Let’s set the scene at the finish line of Friday’s NCAA Southeast Regional cross country meet, held at Winthrop: chaos.
Blood, mud and vomit.
Snot, tears and more mud.
Runners collapsed as they plowed across the crowded finish line.
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College seniors bawled into their parents’ necks, the realization they’d run their last race plopped on their shoulders like an anvil.
And there was happiness too, like shocked and elated winners or top-10 finishers (this meet was like the Sweet Sixteen in basketball), and those happy to have survived the six-kilometer race in conditions more apt for Netflix and Campbell’s Soup on the couch, than running (although everyone kept saying this was “great cross country weather!”).
And then there was Olivia Paxton, in the latter category of happiness, beaming as she gathered with her William & Mary teammates following the race. Paxton, the South Pointe High graduate, ran her first two years of college at Winthrop, where her dad, Ben, has been the cross country and track and field coach for years. Olivia had grown up helping her dad and mom, Wendy, paint the lines for cross country meets at Winthrop Farm, had run the circumference of Earth several times over those rolling hills and around Winthrop Lake.
“I raced well, and really just thrived off the energy of being at home,” she said.
Paxton stopped running that course when she transferred to William & Mary this season. She spent an entire college semester in Argentina in 2017, an experience that made her nearly fluent in Spanish and changed her future. Paxton decided to look for an immersive Spanish academic program that could equip her for a career in immigration law. William & Mary offered that, along with an excellent cross country program -- the Tribe annually wins the Colonial Athletic Association title.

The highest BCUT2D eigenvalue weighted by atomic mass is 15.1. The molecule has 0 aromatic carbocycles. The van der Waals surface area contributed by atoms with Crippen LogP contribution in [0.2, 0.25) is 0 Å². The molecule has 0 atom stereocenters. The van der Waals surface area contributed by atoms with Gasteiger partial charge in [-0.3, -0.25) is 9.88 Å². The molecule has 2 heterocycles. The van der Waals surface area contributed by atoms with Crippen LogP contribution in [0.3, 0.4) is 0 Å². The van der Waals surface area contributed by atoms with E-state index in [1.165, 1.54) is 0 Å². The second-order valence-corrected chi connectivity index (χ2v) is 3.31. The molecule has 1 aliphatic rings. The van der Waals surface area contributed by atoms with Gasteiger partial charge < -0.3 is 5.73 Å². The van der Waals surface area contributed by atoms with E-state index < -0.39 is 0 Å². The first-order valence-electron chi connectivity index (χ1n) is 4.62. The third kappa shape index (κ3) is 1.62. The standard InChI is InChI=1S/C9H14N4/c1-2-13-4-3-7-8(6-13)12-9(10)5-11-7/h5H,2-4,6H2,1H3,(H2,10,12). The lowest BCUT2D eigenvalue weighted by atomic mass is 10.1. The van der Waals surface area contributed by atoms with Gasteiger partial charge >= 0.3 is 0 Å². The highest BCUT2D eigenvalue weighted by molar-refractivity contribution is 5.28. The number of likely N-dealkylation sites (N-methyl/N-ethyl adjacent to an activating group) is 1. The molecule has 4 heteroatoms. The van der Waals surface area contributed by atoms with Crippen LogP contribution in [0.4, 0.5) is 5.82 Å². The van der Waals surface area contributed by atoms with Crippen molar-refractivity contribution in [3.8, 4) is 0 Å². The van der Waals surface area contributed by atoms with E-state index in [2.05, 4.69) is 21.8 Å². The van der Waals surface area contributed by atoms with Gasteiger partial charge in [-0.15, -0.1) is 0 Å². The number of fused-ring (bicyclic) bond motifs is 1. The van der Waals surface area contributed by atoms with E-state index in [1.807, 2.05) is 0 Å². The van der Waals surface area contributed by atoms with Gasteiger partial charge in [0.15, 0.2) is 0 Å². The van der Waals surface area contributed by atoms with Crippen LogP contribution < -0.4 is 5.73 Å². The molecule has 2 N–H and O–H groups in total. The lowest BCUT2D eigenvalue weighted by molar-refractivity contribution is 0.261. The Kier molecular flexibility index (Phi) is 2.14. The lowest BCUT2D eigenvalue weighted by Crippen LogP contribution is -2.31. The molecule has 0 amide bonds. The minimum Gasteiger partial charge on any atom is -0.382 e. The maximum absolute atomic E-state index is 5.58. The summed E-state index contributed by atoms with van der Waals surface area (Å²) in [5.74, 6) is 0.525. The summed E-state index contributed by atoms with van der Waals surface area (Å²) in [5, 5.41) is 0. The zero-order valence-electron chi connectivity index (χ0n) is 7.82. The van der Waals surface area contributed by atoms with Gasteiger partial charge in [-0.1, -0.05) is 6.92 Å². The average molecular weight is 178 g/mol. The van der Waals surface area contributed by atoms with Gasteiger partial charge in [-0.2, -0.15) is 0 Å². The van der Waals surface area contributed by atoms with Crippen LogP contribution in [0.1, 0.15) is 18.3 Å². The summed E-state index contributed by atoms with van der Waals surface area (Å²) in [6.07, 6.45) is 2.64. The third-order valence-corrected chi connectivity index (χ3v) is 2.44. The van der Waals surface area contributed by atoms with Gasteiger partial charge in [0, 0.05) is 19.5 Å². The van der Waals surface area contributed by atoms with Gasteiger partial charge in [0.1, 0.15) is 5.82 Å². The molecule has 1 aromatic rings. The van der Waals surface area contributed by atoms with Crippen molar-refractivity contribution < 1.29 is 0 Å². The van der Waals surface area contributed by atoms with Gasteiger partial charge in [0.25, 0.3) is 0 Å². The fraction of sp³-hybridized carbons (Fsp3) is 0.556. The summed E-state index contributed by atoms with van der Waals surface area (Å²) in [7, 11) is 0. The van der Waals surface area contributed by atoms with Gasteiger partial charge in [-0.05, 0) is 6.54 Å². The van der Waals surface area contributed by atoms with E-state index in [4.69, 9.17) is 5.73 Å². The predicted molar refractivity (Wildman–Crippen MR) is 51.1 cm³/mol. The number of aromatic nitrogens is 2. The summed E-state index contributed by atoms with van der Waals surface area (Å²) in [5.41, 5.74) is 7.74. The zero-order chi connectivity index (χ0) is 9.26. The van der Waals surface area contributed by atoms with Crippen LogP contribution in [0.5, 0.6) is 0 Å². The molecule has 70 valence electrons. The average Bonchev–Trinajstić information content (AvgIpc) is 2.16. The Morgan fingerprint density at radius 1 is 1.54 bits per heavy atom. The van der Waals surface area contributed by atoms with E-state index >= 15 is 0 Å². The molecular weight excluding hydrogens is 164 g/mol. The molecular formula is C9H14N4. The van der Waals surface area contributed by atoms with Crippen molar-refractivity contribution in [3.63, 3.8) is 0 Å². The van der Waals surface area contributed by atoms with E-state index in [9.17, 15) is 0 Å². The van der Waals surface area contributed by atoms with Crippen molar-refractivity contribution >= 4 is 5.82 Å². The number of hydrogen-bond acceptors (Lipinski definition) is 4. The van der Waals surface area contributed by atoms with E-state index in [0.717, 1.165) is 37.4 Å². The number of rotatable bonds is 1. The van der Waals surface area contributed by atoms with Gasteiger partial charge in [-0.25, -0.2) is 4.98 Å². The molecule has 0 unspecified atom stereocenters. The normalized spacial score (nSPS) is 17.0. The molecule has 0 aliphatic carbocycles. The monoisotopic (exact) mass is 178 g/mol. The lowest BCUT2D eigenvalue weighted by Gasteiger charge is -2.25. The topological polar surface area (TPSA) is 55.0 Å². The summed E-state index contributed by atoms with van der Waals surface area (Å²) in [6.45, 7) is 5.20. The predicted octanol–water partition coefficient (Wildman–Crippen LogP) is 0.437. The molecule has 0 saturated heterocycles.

“For me to be challenged and just to get away from home a little bit, even though I love being here, I needed to go somewhere else,” Paxton said.
Ben and Wendy Paxton had to be parents first when thinking about Olivia’s future.
“They’re father-daughter, and they compartmentalize, then they’re coach-athlete,” said Wendy Paxton. “It’s interesting to be a fly on the wall and watch them do that.”
Olivia Paxton has slotted right into William & Mary’s young and talented team. She said school is very hard -- classes in her major are taught entirely in Spanish -- but that’s what she wanted.
She also wanted to run in the Southeast Regional at Winthrop Farm. Winthrop was announced as the host last year, so Paxton’s goal was to qualify for the event, and she did, her second career regional.
“I’ve been looking forward to it ever since I left because I still really love Winthrop and Rock Hill, and I love this course,” she said. “A lot of good energy.”
Paxton was happy with her 107th place finish, in the top half of the 245-runner field. She estimated she passed over 100 people in the last two and a half miles. Paxton is just a sophomore and she finished strong Friday in part because of her superior knowledge of the course. But also because every 200 or 300 meters she ran past someone she knew, or someone that yelled her name, shouted at her to keep going, to pass someone else.
“I really wanted to surge whenever I had a family member, or friend or family member of a teammate cheering for me,” said said. “I thought I really did that.”
That’s why, when she crossed the finish line and stiffly walked past other runners doubled over or draped over volunteers’ arms, and the burning subsided slightly and her wind came back, it didn’t take long before she was smiling.